Enter A simple Python script “… to aid the migration of xend based Xen virtual machines to XenServer and Xen Cloud Platform.” That would do it! So I moved onto attempting the conversion of the Filr 1.1 appliance that was just released!

All of these steps are being done on Apple OS X but most steps should be transferable to any UNIX-like system. So let’s do this!

  1. Download the wanted Xen appliance from the Novell site. I chose Filr 1.1 as my test appliance because I want to test Filr.
  2. Unarchive the download. You should have a folder with a raw disk image and a xenconfig file. My Filr disk image is 21+ GB in size once it is expanded. The xenconfig file is only 179 bytes.
  3. Open your terminal application of choice and move into that newly created appliance folder.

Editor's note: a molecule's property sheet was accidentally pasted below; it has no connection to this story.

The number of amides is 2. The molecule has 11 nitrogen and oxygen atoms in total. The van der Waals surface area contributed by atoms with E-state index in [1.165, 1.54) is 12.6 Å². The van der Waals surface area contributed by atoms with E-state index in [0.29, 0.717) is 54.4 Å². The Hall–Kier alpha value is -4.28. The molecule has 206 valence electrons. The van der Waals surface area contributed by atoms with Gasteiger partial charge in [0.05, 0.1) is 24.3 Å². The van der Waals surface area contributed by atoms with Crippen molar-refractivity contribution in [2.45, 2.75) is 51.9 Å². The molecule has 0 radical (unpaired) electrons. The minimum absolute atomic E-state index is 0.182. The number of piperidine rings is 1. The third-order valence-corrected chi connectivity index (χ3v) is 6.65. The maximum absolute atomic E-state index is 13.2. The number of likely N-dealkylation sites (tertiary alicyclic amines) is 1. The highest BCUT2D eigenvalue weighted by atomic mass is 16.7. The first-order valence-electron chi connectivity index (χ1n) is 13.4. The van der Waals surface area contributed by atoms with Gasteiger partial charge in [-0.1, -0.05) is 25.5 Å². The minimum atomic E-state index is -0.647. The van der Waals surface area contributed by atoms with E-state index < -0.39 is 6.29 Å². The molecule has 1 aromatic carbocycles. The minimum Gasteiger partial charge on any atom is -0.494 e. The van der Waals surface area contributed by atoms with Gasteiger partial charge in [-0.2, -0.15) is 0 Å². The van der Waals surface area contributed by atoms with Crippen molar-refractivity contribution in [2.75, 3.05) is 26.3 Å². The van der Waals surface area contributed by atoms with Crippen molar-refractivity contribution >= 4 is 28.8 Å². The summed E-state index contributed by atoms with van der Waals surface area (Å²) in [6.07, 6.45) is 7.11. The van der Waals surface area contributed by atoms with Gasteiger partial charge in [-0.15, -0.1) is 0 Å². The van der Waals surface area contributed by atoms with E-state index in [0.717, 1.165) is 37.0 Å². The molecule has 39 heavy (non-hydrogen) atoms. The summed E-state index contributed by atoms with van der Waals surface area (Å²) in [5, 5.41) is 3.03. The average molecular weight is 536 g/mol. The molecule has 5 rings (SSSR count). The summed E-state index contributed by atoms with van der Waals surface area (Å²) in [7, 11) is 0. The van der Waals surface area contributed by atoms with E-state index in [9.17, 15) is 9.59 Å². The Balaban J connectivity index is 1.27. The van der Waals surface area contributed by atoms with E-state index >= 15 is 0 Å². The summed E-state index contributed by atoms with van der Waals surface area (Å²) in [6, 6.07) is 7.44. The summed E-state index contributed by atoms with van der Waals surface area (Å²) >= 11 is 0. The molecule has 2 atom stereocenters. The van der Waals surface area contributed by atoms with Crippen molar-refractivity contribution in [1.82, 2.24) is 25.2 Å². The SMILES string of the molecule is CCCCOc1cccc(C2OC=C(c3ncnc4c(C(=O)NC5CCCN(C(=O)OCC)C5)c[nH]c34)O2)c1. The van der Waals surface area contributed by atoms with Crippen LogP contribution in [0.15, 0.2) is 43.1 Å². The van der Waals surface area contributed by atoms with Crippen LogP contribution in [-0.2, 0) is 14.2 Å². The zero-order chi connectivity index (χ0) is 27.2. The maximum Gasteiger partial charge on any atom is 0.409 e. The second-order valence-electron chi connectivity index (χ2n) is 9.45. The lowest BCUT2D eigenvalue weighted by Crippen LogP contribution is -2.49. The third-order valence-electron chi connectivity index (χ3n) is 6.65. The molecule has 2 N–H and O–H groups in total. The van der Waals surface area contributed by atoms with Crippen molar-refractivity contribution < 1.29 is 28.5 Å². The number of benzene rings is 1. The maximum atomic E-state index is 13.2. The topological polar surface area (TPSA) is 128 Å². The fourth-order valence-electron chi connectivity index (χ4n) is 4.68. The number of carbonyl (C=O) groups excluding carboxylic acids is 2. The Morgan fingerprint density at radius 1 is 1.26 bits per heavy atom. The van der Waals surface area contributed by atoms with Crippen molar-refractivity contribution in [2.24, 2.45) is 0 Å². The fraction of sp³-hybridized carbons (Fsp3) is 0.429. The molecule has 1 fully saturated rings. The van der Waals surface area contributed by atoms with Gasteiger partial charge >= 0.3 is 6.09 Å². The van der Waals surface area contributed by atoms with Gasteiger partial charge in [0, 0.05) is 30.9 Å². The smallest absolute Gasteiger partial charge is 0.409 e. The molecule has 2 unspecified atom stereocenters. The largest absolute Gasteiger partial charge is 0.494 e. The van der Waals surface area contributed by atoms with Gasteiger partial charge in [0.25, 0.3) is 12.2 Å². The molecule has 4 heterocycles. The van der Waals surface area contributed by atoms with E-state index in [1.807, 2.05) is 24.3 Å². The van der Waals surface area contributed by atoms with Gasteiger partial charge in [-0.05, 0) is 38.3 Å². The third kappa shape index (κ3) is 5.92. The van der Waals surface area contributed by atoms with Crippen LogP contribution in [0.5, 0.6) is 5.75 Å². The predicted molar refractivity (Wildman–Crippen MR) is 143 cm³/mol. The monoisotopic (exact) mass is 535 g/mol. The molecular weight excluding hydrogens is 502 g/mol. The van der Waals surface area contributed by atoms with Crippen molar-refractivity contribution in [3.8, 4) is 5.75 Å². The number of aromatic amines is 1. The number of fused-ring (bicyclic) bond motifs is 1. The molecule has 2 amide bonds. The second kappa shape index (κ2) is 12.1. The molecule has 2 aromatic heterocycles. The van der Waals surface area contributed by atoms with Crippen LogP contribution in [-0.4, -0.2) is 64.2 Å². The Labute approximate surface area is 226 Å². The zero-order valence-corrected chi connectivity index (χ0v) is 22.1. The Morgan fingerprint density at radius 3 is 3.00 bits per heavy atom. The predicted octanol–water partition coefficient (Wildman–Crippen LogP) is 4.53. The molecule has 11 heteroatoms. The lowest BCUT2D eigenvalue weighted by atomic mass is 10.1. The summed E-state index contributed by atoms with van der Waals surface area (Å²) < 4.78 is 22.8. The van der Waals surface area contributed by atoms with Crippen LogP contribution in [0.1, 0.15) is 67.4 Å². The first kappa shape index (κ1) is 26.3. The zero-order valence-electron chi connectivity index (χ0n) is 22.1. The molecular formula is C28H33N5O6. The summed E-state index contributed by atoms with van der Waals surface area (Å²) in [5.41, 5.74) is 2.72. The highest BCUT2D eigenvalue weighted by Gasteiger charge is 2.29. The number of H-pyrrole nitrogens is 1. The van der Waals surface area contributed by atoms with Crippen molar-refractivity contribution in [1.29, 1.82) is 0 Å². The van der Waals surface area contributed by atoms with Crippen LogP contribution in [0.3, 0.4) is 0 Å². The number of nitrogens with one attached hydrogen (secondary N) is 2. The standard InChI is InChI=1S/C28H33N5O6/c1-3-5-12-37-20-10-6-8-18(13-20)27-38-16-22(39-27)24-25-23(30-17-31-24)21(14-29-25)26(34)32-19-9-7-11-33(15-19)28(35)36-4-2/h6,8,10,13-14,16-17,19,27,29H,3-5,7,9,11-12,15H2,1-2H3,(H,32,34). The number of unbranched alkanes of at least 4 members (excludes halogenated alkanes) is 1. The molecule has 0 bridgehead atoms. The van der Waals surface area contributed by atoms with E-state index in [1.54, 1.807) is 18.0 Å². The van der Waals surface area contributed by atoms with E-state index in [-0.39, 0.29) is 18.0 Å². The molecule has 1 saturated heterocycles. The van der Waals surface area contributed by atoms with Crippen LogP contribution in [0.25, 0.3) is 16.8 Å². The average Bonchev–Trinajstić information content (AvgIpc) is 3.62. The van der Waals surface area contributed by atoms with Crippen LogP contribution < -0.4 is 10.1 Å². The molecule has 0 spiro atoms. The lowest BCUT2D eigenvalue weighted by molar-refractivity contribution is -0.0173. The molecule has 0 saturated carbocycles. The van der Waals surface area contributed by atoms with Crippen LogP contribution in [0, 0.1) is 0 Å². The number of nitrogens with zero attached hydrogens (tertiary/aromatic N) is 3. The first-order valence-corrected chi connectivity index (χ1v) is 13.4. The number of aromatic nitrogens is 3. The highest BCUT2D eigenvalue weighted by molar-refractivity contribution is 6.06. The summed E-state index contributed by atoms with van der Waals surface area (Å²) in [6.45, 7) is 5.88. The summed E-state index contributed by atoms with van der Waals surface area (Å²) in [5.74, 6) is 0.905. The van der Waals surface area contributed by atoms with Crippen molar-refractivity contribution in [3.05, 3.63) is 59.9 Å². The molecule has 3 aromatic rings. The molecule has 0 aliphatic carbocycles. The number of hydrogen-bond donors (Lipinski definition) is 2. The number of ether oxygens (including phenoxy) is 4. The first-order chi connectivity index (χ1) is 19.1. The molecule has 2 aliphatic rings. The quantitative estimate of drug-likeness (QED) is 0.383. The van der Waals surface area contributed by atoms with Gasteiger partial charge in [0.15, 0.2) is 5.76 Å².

4. Grab and drop it into your appliance folder. I used curl > to just grab it directly from the site. I have also made a local copy so that I have it for the future.
  5. Now is the fun part. Make sure you have enough free disk space to handle making a copy of the disk image. Also, make sure that is within that appliance folder. It will just make things easier.
  6. Next I ran the following: python -c Filr.x86_64- -f Filr.x86_64- which will inspect the image and then output the whole thing as an XVA for import into XenServer. The xenconfig file contains the name of the disk image and other parameters needed, so you don’t need to include those.
  7. Now you wait.

When it is complete you will have a new XVA file that you can import through XenCenter into your XenServer infrastructure. Logging into the appliance later will allow you to install the XenServer Tools.